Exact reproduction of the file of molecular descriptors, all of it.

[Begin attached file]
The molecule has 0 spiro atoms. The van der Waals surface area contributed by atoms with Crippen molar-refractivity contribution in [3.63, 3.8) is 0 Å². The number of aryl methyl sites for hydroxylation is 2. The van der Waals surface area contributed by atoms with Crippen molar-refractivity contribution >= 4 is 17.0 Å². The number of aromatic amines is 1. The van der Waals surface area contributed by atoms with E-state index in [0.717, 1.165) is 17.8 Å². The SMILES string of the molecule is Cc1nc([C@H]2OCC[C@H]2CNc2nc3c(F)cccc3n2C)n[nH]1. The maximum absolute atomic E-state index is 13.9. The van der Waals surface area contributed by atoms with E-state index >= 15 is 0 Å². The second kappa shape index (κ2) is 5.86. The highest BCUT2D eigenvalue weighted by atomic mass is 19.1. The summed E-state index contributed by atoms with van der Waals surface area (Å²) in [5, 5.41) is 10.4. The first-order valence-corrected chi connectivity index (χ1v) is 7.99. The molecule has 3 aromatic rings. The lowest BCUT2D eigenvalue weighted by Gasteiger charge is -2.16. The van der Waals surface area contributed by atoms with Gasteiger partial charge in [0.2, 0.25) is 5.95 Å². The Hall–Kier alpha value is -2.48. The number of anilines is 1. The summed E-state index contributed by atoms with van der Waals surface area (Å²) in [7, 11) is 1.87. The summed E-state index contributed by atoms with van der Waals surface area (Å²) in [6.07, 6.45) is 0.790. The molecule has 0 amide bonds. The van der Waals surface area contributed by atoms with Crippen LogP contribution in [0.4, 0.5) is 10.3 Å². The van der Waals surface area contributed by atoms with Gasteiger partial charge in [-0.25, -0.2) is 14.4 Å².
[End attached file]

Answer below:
The molecule has 0 spiro atoms. The van der Waals surface area contributed by atoms with Crippen molar-refractivity contribution in [3.63, 3.8) is 0 Å². The number of aryl methyl sites for hydroxylation is 2. The van der Waals surface area contributed by atoms with Crippen molar-refractivity contribution >= 4 is 17.0 Å². The number of aromatic amines is 1. The van der Waals surface area contributed by atoms with E-state index in [0.717, 1.165) is 17.8 Å². The SMILES string of the molecule is Cc1nc([C@H]2OCC[C@H]2CNc2nc3c(F)cccc3n2C)n[nH]1. The maximum absolute atomic E-state index is 13.9. The van der Waals surface area contributed by atoms with E-state index >= 15 is 0 Å². The second kappa shape index (κ2) is 5.86. The highest BCUT2D eigenvalue weighted by atomic mass is 19.1. The summed E-state index contributed by atoms with van der Waals surface area (Å²) in [5, 5.41) is 10.4. The first-order valence-corrected chi connectivity index (χ1v) is 7.99. The molecule has 3 aromatic rings. The lowest BCUT2D eigenvalue weighted by Gasteiger charge is -2.16. The van der Waals surface area contributed by atoms with Gasteiger partial charge in [0.2, 0.25) is 5.95 Å². The Hall–Kier alpha value is -2.48. The number of anilines is 1. The summed E-state index contributed by atoms with van der Waals surface area (Å²) in [7, 11) is 1.87. The summed E-state index contributed by atoms with van der Waals surface area (Å²) in [6.07, 6.45) is 0.790. The molecule has 0 amide bonds. The van der Waals surface area contributed by atoms with Crippen LogP contribution in [0.4, 0.5) is 10.3 Å². The van der Waals surface area contributed by atoms with Gasteiger partial charge in [-0.25, -0.2) is 14.4 Å².